There was no significant heterogeneity regarding the occurrence of TVR and different times TVR among the 12 included studies that addressed this phenomenon (P = 0.39, I 2 = 5%; P = 0.58, I 2 = 0%; P = 0.76, I 2 = 0%); therefore, a fixed effects model was used for the TVR-related meta-analysis. There was no significant difference between the BP-DES and the DP-DES groups with respect to the occurrence of TVR during follow-up periods (OR 1.01, 95% CI 0.88 to 1.17, Z = 0.18, P = 0.86, Figure 2B). Also there was no significant difference between the BP-DES and DP-DES groups with respect to the occurrence of TVR during 1-year and more than 1-year follow-up periods, but we found that the general trend of the rates of TVR of DP-DES was significantly higher (OR 1.00, 95% CI 0.82 to 1.21, Z = 0.01, P = 0.99; OR 0.79, 95% CI 0.61 to 1.02, Z = 1.80, P = 0.07, Figure 3C, D).

There was a significant heterogeneity regarding in-stent LLL among the six included studies that addressed this phenomenon (P = 0.05, I 2 = 56%); therefore, a random effects model was used for the meta-analysis of in-stent LLL. This meta-analysis revealed a significant difference between the BP-DES and DP-DES groups with respect to in-stent LLL during follow-up periods (WMD = −0.07, 95% CI −0.12 to −0.02, Z = 2.79, P = 0.005), suggesting that in-stent LLL was significantly lower in the BP-DES group than in the DP-DES group. The six included studies were examined to assess in-segment LLL. There was no significant heterogeneity among these studies with respect to in-segment LLL (P = 0.69 > 0.1, I 2 = 0%); therefore, a fixed effects model was used. In-segment LLL was significantly lower (WMD = −0.03, 95% CI −0.07 to −0.00, Z = 1.97, P = 0.05) in the BP-DES group than in the DP-DES group. One set of relevant studies that reported LLL data conducted repeated measurements of the same population; the report from this set of studies that involved the longest follow-up period was selected as the included study for this investigation. However, for the LLL analyses, the relevant data for this population were instead obtained from a study with a short follow-up period because the other LLL data of this investigation were obtained from studies with relatively short follow-up periods [36]. Details regarding the LLL-related meta-analyses are provided in Figure 4A, B).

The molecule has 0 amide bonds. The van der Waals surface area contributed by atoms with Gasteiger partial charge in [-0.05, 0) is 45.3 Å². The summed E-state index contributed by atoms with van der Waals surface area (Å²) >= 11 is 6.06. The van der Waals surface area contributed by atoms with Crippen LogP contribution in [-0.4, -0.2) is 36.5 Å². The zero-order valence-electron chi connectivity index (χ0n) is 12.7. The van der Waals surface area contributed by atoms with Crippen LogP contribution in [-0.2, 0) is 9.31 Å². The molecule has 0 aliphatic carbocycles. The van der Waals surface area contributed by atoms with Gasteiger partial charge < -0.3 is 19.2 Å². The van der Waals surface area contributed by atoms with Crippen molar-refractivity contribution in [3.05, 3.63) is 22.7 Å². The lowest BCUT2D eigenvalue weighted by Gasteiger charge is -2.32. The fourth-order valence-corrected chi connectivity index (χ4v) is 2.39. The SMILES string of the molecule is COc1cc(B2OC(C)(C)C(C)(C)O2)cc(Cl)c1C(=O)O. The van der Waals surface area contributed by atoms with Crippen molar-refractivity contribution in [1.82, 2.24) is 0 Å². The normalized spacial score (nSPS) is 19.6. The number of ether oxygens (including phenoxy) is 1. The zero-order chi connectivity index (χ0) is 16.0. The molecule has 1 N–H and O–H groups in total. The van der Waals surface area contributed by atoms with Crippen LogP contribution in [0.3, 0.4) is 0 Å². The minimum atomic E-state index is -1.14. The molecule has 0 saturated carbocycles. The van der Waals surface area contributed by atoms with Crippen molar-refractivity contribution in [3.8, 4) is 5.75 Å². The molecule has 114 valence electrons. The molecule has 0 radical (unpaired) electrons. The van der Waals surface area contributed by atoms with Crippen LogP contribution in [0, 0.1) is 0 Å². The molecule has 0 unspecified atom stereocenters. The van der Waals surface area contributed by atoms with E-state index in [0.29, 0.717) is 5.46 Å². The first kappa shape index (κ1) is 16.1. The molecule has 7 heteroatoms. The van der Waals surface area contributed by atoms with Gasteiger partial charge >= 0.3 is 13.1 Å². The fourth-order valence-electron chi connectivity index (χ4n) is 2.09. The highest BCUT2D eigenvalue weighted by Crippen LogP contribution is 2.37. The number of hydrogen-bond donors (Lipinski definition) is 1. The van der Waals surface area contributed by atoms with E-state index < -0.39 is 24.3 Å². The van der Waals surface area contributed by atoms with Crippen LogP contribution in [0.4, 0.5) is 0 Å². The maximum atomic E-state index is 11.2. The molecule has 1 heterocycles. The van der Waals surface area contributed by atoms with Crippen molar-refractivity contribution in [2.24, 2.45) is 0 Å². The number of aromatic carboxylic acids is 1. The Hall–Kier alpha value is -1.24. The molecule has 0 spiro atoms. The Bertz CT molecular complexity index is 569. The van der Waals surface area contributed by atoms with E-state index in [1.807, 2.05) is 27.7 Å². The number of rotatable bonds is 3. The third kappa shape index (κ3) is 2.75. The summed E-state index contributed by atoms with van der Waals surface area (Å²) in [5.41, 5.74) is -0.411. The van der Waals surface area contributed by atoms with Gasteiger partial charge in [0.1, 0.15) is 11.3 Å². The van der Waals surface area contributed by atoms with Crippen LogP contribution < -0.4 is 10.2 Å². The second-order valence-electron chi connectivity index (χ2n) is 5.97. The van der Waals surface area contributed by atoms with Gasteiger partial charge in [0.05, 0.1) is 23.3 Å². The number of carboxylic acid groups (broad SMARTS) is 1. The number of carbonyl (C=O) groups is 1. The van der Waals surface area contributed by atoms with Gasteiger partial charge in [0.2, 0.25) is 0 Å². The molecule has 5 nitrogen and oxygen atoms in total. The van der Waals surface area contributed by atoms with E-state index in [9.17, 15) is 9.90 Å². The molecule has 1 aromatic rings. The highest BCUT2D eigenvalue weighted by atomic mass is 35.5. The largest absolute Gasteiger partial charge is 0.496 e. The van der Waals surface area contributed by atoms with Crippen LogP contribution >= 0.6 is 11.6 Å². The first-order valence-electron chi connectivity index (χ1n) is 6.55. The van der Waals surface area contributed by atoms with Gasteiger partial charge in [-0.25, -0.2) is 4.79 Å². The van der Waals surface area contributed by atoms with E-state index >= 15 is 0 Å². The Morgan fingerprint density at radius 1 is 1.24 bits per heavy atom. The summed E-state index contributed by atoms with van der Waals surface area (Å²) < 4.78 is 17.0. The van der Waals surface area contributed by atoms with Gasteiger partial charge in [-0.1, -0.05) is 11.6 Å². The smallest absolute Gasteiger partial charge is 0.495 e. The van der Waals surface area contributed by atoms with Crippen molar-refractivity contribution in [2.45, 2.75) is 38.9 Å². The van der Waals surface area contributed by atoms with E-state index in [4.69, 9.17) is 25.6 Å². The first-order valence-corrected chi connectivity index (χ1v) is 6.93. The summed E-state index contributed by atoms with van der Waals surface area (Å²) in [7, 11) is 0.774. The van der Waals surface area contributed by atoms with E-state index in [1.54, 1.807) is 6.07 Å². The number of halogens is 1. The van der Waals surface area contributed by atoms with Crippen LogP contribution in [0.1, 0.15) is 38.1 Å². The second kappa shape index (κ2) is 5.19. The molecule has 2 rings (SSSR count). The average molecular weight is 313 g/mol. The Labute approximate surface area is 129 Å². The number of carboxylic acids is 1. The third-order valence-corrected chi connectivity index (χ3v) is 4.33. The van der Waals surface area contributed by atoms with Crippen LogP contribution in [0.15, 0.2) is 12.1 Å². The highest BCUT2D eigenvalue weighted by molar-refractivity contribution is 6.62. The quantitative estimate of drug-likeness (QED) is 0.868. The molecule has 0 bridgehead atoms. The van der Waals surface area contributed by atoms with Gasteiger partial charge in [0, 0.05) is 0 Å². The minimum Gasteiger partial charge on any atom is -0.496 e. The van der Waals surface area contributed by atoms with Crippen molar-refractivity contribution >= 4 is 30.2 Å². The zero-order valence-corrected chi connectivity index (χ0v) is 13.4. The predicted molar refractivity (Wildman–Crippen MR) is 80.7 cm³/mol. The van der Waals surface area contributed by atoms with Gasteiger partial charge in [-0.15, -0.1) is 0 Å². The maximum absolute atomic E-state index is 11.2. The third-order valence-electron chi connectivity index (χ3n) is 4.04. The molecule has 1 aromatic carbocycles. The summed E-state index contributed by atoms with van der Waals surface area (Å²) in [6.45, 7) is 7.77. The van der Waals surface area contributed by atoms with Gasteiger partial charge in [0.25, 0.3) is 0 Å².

Figure 4

Details regarding the LLL-related meta-analyses. (A) The in-stent LLL forest plot for patients with coronary artery heart disease who received a BP-DES or a DP-DES. (B) The in-segment LLL forest plot for patients with coronary artery heart disease who received a BP-DES or a DP-DES.

Safety analysis